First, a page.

In short, suburban inner-history. I would like to tell you that I am witness to the degradation of this old fishing town. Both of us have aged prematurely and can barely stand on our feet. Poor Cabanyal! So far from God and so close to the Town Hall! It hurts to walk down its beaten streets, with closed-off houses bleeding into a puddle of rubble. ‘They sleep among the bushes!’, said Aunt Ludigis, holding her fingers to her chest, as if digging into her heart. She was referring to the three Romanian families living in the middle of a fenced farmyard, among weeds the size of wheat ears. The police evicted them from a house in ruins and threw away their trolleys full of junk, leaving them out in the open. ‘The children spend the night crying and the grief does not let me sleep’, told Aunt Ludigis, and she continuously crossed herself in a reflex act of devout gypsy.

So you see. What can I say that you do not already know about El Cabanyal’s drama, about that urban development plan to extend Mr. Vicente’s avenue to the sea, destroying hundreds of buildings, leaving us in the streets for four pennies. But we have stood up to the mayoress, yes, sir! You will not believe it, but I was one of the founders of Salvem, ‘the platform’, as they call it here. We meet every Wednesday in El Matadero, an old establishment where they used to gut pigs and chickens. I could not tell you how many lawsuits we have brought against the City Council to stop their mastodon hooves. For now the bulldozers sleep in garages waiting for the court hearings. Do you believe in justice? In popular juries? Meanwhile, my relative and his boss continue to trample on the neighbourhood. For over a decade we have gone without investments or social services. And, as you know, poverty brings more poverty. This is the rule at the head of all urban speculation manuals. But I do not wish to tire you. Now that I revise this dense and disturbing letter I notice how little serenity lives in me! I will tell you one last thing. I live alone. I am the only neighbour in my street. In the last few years everyone has left and I have seen how dozens of houses have fallen ill with boredom. Can you understand my astonishment? How can I not feel like a fellow man of those three castaways if their fiction and my reality are made with the sand of the same beach?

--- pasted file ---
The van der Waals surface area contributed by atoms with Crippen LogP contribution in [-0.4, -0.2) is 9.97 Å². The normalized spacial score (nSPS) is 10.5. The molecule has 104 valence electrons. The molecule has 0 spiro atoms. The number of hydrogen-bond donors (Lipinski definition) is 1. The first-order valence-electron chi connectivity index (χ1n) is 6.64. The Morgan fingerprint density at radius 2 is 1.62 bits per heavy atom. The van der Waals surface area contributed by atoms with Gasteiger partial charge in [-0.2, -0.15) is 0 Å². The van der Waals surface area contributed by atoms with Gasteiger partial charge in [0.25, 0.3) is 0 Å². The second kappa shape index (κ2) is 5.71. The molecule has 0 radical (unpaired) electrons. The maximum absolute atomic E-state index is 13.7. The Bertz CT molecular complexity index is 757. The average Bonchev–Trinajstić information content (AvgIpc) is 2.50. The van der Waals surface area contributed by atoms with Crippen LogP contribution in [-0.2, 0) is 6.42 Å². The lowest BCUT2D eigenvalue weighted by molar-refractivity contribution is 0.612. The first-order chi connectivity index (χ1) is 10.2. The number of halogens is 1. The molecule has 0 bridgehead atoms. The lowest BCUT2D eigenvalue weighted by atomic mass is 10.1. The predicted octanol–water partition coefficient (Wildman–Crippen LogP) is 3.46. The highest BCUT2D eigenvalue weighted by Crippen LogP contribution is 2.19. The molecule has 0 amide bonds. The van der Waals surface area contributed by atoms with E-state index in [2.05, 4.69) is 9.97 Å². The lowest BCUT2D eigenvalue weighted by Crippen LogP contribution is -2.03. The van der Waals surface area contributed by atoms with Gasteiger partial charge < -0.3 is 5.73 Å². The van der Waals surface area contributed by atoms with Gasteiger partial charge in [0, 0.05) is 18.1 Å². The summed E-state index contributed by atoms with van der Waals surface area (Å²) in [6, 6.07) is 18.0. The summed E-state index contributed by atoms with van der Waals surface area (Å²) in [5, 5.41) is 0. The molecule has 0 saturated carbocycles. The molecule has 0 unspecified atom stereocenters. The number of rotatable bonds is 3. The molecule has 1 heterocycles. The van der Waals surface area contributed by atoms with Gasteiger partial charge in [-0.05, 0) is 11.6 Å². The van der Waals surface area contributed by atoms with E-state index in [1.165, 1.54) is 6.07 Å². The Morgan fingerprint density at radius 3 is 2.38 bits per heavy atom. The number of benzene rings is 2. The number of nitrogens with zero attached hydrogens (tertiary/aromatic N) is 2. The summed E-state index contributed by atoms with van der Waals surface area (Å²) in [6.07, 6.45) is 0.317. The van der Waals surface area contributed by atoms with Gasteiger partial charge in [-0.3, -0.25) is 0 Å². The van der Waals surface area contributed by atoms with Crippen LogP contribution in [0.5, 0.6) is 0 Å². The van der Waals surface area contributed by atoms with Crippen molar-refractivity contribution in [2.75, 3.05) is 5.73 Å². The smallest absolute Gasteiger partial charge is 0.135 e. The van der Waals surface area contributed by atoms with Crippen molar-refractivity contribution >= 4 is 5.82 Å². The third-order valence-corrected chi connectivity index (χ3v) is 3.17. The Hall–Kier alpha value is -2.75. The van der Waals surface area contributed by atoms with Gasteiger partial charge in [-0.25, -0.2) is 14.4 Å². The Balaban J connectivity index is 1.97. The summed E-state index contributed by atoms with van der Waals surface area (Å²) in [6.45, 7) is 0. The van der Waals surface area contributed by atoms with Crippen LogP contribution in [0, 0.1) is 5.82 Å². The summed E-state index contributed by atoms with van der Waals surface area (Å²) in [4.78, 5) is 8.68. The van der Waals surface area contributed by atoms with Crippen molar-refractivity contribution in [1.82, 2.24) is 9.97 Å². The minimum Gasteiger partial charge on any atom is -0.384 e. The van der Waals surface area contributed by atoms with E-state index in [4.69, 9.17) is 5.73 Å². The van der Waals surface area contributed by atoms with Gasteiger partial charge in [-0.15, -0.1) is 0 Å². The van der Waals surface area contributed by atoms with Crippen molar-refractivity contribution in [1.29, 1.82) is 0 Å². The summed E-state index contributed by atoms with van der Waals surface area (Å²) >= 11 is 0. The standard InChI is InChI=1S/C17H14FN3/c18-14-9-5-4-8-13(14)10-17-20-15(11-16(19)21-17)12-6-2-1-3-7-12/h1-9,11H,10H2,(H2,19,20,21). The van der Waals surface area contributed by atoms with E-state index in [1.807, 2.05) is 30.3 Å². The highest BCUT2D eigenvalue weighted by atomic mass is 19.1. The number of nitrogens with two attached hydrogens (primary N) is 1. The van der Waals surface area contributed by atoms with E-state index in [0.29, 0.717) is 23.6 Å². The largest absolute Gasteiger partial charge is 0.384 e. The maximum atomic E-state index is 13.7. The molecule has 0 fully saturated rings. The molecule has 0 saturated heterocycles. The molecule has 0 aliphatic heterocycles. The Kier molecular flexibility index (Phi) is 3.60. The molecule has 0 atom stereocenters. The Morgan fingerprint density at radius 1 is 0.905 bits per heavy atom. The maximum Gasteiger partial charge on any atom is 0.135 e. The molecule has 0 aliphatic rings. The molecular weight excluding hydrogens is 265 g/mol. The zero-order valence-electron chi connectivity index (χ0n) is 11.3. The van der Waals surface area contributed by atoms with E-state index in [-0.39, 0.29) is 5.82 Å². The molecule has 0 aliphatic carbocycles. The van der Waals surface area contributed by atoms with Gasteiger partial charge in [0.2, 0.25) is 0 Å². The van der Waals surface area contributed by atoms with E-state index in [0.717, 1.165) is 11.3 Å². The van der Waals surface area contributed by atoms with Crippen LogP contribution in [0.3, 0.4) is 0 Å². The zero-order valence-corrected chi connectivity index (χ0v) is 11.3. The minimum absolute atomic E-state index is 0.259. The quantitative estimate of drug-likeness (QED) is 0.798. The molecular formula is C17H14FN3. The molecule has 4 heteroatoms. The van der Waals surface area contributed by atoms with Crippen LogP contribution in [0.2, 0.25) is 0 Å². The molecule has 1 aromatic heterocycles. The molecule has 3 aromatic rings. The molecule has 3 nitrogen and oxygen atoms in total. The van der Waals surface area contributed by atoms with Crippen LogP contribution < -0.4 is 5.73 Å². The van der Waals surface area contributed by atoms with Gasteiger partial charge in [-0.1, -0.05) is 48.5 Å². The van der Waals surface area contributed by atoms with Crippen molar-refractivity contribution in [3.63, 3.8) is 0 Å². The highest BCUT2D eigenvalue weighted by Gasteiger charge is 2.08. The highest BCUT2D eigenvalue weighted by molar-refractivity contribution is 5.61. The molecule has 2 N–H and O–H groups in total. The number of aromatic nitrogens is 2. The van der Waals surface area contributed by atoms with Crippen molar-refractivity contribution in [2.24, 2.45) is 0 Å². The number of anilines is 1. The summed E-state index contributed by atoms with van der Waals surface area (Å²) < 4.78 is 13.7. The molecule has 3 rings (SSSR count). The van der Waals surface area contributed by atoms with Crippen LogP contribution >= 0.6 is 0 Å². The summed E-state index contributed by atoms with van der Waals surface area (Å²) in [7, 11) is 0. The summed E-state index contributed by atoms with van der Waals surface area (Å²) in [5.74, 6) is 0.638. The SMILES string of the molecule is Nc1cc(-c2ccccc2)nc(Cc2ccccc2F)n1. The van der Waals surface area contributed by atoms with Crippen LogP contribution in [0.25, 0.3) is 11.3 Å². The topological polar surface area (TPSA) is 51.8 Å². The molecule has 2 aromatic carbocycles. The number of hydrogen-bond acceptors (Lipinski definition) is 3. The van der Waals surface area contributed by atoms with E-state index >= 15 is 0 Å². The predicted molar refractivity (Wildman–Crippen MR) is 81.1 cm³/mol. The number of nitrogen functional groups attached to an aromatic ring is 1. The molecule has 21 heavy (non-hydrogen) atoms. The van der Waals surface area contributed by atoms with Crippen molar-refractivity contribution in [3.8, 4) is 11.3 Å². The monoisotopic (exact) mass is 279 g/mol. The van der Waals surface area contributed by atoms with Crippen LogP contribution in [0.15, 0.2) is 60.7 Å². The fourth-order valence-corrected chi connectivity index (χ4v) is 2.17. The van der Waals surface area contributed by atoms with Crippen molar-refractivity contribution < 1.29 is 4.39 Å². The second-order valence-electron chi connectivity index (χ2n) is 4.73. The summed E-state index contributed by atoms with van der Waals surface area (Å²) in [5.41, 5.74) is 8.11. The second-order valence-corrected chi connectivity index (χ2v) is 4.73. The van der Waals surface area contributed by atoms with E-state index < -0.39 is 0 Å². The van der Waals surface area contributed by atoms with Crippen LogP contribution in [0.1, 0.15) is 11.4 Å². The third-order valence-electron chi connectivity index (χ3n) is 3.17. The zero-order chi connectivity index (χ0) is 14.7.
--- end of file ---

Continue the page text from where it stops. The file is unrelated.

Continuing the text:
El Cabanyal, 10 January 2012

My friend Sergi, I return to you, to your patience. I am writing to you from under the heavy weight of three blankets. It is cold and San Pedro Street is empty, miserably illuminated, extended like an old tablecloth full of dimly lit lamps. Despite the distance, the growl of the sea can be heard clearly. Can you imagine it? I sometimes fabulate that the sea secretly seeps into the city, silent, covering the streets, filling the buildings up to the rooftops. Valencia splashes under this amniotic liquid, returns to its old Roman embryo, and is reborn in the morning, cleansed of rust and weeds.

I shared this same idea with Mr. Zarzoso one afternoon. We met at the Café de les Hores. Have you been? It is a very spacious room, full of all kinds of clocks. We could image Carmen behind the bar, adjusting handles and preparing extravagant cocktails. ‘Have you tried this twilight hour liqueur?’ ‘Suggestive, but I would prefer a glass of sundowner, please, no ice’. Mr. Zarzoso had a melancholic attitude. ‘It is a Hungarian melancholy,’ he clarified later. And he recited by heart a poem he had written 17 years ago and which gave name to his theatre company, La Hongaresa: ‘Only in the magnificent frontiers of wine / in true absence / do the sad Hungarian tribes / rob in slumber’.